March 2012 Archives

In honor of the Year of the Dragon pretty much every single watch company is making a limited edition.  Jaquet Droz's submission is both nicer looking then most and has some leigitimate work involved, rather then just scribbling a dragon on the dial and calling it Piaget.  

I don't like inlaid rotors as a rule, but this one isn't terrible.  It is overdone, but does a nice job of following with the design of the front, pretending to be the remainder of the lizard-like body of the dragon.  The 2 stars on the mother-of-pearl are something of a signature design element for JD.  The movement is the usual F.Piguet 1150 with JD modifications, basically moving the time dial up.

Or at least hardens them.  It is a sculpture by Giuseppe Veneziano, displayed in Venice at the 2011 biennial.


(apologies for the Hipstermatic, but that's how the source had it)

A view of the Manhattan Bridge,  parallel to and a few blocks up from the Brooklyn bridge, under construction in 1909, taken by Irving Underhill.  Click for a HUGE version.


(from Wikipedia, via Dizorb)


About 6 months back Hublot announced the impending release of their Antikythera watch. When they bought BNB, the work on the movement was already in progress by Jerome Siegrist as part of their Confrerei Horologere program, and in December they had a big press event at the Musee des Arts et Metiers in Paris to stoke interest.

Now they've announced the final product, although no real-life pictures yet we do have some renderings of the final cased product. They will be making four of the pieces eventually, one for the collection of the Archaeological Museum of Athens with the original, one for the Musee des Arts et Metiers in Paris and one for the Hublot museum. The final piece will be the only one available to the public, it will be auctioned off with proceeds to benefit the Archaeological Museum which, if it is anything like the rest of the museums in Greece currently, is in dire straits.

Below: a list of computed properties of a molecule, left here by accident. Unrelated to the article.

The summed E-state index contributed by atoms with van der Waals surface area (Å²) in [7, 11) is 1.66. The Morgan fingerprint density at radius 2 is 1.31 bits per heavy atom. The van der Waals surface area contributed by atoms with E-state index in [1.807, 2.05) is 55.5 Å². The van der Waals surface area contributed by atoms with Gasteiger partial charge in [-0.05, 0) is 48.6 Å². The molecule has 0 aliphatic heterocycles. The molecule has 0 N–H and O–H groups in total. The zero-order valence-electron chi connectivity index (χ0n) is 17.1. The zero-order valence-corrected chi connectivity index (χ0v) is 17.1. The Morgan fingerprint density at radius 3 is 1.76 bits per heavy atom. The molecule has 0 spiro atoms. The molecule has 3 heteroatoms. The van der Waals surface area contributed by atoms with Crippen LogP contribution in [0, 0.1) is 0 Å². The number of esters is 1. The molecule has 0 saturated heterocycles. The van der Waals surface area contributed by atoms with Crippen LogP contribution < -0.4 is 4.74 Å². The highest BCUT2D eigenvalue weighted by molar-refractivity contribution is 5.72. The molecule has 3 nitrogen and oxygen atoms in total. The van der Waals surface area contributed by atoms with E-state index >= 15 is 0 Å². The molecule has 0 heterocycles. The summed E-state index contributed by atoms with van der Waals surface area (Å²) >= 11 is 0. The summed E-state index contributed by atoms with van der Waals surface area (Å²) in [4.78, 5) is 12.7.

Front of the watch with the time, some of the zodiac and celestial indications and the tourbillon visable through the dialBack of the watch with some of the eclipse indications and the countdown to the next olympics

(click on the pics for larger versions)


AM Metamorphosis.jpg

I. Paulini is a relatively-unknown late 16th century engraver, the Met simply provides the bio "Italian, active 16th C" in its catalogue page for the Mythological Alphabet which is the source for the new banner image. The images are from the Internet Archive for the copy owned by the Getty. Their caption only adds that though the "traditional" date for the work is c. 1570, the watermarks of the paper point to a later date, 1590-1600, for their copy.

The letters themselves are mythological in content, mostly based, as far as I can tell, on stories from Ovid's Metamorphosis. The A has Acteon, having offended Artemis, turning into a stag, with hunting dogs in the background. The M shows Midas, as king in the background and turning a rabbit to gold in the letter proper.



More link-cleanup from this winter, a Christmas-tree Dreidel1dreidel.jpg



Let it snow

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I'm in the process of cleaning up the accumulated open-tabs of "I shouldn't loose this".  This one seemed seasonally appropriate, at least in theory, though it was probably supposed to be Christmas-themed.



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